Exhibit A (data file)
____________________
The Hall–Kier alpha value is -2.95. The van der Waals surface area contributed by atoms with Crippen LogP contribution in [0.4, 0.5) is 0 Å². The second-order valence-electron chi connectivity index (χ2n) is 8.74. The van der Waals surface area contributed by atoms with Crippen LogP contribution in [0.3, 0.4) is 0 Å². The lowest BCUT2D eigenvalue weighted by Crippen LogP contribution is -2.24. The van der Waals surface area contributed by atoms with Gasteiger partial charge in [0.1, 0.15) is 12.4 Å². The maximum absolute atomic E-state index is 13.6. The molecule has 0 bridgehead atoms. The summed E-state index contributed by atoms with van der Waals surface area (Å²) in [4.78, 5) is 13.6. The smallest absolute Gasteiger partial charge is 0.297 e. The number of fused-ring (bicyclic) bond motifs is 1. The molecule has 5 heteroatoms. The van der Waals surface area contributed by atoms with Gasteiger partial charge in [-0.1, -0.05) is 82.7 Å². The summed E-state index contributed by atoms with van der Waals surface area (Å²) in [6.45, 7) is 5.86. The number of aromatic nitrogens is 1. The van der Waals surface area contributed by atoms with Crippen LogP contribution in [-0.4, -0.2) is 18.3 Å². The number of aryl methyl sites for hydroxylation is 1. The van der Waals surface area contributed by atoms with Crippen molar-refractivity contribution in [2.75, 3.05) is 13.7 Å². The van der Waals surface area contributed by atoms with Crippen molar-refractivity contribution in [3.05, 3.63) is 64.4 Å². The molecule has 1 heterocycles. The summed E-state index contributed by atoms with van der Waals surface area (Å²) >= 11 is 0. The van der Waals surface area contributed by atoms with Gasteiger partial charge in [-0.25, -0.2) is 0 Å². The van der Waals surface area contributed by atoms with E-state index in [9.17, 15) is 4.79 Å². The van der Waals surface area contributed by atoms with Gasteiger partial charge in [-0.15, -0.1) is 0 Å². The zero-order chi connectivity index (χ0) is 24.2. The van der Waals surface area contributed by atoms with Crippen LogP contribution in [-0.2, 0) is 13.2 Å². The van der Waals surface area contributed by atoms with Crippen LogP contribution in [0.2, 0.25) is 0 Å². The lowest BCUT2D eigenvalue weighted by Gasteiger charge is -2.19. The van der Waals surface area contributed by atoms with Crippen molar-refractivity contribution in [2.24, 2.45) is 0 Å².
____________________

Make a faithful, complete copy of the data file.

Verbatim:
The Hall–Kier alpha value is -2.95. The van der Waals surface area contributed by atoms with Crippen LogP contribution in [0.4, 0.5) is 0 Å². The second-order valence-electron chi connectivity index (χ2n) is 8.74. The van der Waals surface area contributed by atoms with Crippen LogP contribution in [0.3, 0.4) is 0 Å². The lowest BCUT2D eigenvalue weighted by Crippen LogP contribution is -2.24. The van der Waals surface area contributed by atoms with Gasteiger partial charge in [0.1, 0.15) is 12.4 Å². The maximum absolute atomic E-state index is 13.6. The molecule has 0 bridgehead atoms. The summed E-state index contributed by atoms with van der Waals surface area (Å²) in [4.78, 5) is 13.6. The smallest absolute Gasteiger partial charge is 0.297 e. The number of fused-ring (bicyclic) bond motifs is 1. The molecule has 5 heteroatoms. The van der Waals surface area contributed by atoms with Gasteiger partial charge in [-0.1, -0.05) is 82.7 Å². The summed E-state index contributed by atoms with van der Waals surface area (Å²) in [6.45, 7) is 5.86. The number of aromatic nitrogens is 1. The van der Waals surface area contributed by atoms with Crippen LogP contribution in [-0.4, -0.2) is 18.3 Å². The number of aryl methyl sites for hydroxylation is 1. The van der Waals surface area contributed by atoms with Crippen molar-refractivity contribution in [2.75, 3.05) is 13.7 Å². The van der Waals surface area contributed by atoms with Crippen molar-refractivity contribution in [3.05, 3.63) is 64.4 Å². The molecule has 1 heterocycles. The summed E-state index contributed by atoms with van der Waals surface area (Å²) >= 11 is 0. The van der Waals surface area contributed by atoms with Gasteiger partial charge in [-0.25, -0.2) is 0 Å². The van der Waals surface area contributed by atoms with E-state index in [9.17, 15) is 4.79 Å². The van der Waals surface area contributed by atoms with Gasteiger partial charge in [-0.15, -0.1) is 0 Å². The zero-order chi connectivity index (χ0) is 24.2. The van der Waals surface area contributed by atoms with Crippen LogP contribution in [-0.2, 0) is 13.2 Å². The van der Waals surface area contributed by atoms with Crippen LogP contribution in [0.2, 0.25) is 0 Å². The lowest BCUT2D eigenvalue weighted by Gasteiger charge is -2.19. The van der Waals surface area contributed by atoms with Crippen molar-refractivity contribution in [2.24, 2.45) is 0 Å².